But during this past year I began to look with a new perspective at my physical capabilities. As I found myself taking on and meeting more physical challenges, I began to say “why not?” I started to dream again about getting back to Israel. No, I wouldn’t climb Masada again. Or even stroll on the beaches of Tel Aviv. But I might well be able to pray again at the Western Wall.

And then this June, exactly 50 years after that 1963 Ramah Seminar, I did. The Rabbinical Assembly convention was again held in Jerusalem, and I set my goal to be there.

I will spare you the details of how it came about. My son, Rabbi Jeremy Ruberg, was able to participate in the convention representing his synagogue in New City, N.Y., and he sat with me on the long plane ride. I reserved one of the handicapped rooms at the Dan Panorama Hotel. I found a company that rented me a motorized scooter so I could get around Jerusalem a bit myself. The staff of the Rabbinical Assembly was incredibly helpful, and I am so grateful to them. Besides programming for 200 rabbis, they arranged for me to have a personal escort to guide me through the disabled entrances of the Knesset, where we met with the different ministers of the Parliament. They arranged also for a private security screening for me at the President’s house so I could be part of a meeting with Israel’s President Shimon Peres at his home, exactly 50 years after with meeting President Shazar. And of course, there was always Jeremy to fill in the gaps. When the scooter batteries gave out (as they inevitably did on the hilly Jerusalem streets), it was Jeremy who bought me my falafel on Ben Yehuda Street and who pushed me long distances so I could get my iced coffee at the Aroma Café. Maybe even more significantly, he helped me walk down the 60 stairs leading to Robinson’s Arch at the Western Wall so I could attend the Bar Mitzvah of a congregant family.

I took a certain pride in telling Israelis that I had been there 50 years ago. From the cab driver who no doubt thought of me as your typical American tourist to the Ben Gurion Airport security interviewer to whom I spoke in Hebrew, it seemed to impress the rarely impressed Israelis that I had walked those same streets 50 years before. There was a banner hanging outside Jerusalem’s best known falafel stand, “Melech HaFelafel” (Falafel King) on King George Street. It read “Celebrating 50 years.” Indeed, I had eaten at Melech HaFelafel back then. And now I had come again as it marked its 50th anniversary in business.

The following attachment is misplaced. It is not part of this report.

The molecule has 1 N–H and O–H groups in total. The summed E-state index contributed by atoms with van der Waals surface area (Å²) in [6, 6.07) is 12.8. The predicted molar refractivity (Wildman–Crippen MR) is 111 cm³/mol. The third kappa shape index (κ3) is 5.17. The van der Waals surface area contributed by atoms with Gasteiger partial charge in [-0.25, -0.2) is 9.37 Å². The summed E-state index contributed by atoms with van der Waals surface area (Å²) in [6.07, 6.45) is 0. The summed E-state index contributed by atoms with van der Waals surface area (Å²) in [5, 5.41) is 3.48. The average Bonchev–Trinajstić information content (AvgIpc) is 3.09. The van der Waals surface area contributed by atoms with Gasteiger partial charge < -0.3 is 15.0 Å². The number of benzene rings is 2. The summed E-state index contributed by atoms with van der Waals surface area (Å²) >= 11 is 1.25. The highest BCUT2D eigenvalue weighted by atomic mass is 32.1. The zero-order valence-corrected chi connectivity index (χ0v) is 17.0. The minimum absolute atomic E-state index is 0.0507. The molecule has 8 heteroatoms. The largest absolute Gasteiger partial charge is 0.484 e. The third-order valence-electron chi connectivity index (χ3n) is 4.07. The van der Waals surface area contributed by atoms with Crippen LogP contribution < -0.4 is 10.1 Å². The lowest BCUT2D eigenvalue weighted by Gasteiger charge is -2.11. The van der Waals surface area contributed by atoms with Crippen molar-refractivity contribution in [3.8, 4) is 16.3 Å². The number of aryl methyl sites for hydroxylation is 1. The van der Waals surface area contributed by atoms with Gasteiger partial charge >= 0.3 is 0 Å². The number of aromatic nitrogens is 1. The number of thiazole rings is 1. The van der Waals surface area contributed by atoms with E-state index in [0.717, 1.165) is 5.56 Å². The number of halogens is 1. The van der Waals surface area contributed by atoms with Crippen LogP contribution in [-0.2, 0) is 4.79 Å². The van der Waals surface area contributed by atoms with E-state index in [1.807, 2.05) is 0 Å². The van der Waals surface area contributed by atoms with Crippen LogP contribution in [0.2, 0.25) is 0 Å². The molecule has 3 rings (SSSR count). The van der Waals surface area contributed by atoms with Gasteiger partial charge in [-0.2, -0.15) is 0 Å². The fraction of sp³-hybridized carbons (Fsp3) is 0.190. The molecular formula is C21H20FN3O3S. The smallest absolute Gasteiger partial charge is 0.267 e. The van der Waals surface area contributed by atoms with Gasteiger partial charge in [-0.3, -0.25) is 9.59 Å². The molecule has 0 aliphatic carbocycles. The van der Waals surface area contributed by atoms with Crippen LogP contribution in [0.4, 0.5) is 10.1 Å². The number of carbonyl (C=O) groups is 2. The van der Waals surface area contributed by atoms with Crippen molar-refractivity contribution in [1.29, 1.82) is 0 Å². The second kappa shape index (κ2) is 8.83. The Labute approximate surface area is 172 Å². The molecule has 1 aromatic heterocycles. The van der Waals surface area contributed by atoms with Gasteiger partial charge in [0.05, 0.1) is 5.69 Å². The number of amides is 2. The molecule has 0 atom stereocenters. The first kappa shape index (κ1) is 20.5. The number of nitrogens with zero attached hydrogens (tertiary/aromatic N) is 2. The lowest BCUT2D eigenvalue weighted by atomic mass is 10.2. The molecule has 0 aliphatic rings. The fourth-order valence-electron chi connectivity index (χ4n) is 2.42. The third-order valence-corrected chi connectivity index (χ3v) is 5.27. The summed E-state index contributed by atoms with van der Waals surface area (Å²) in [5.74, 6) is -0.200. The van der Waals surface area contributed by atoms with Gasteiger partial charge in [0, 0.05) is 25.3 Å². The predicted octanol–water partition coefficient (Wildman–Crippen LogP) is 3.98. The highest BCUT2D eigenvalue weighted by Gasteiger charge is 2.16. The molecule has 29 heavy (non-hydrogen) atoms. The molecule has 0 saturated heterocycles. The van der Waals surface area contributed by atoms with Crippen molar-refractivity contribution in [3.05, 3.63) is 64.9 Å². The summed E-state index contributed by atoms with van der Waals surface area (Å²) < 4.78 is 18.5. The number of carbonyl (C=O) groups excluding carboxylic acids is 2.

In 1963, I saw Israel through the eyes of a teenager. Israel has changed immeasurably since the emerging teenage country that it was when I first visited. Its flaws have been exposed since then, not just to anti-Semites or its traditional enemies, but also to those of us who care for it deeply. But flaws or no flaws, the magic is still there; and the personal connection and relationship with Israel I first felt in 1963 is, if anything, stronger than ever. None of us know what the future holds, either for ourselves personally or for the State of Israel. But on my last day, as I rode with Jeremy from Jerusalem to Ben Gurion Airport, I made myself one more commitment. “I’m coming back here again,” I said. And this time I have no doubt that I will.

Now in the season of the High Holy Days, I pray that all who read this piece will join me in wishing a fulfilling year also to our brothers and sisters in the land of Israel. May we continue to learn about them, to support them and visit them, and as we say at the end of the Yom Kippur service and at the Pesach Seder— “L’Shanah ha-baa b’yirushalyim, Next Year in Jerusalem.” I pray that the dream will come true for you as it has for me.

by Rabbi Arthur Ruberg
Rabbi Emeritus, Congregation Beth El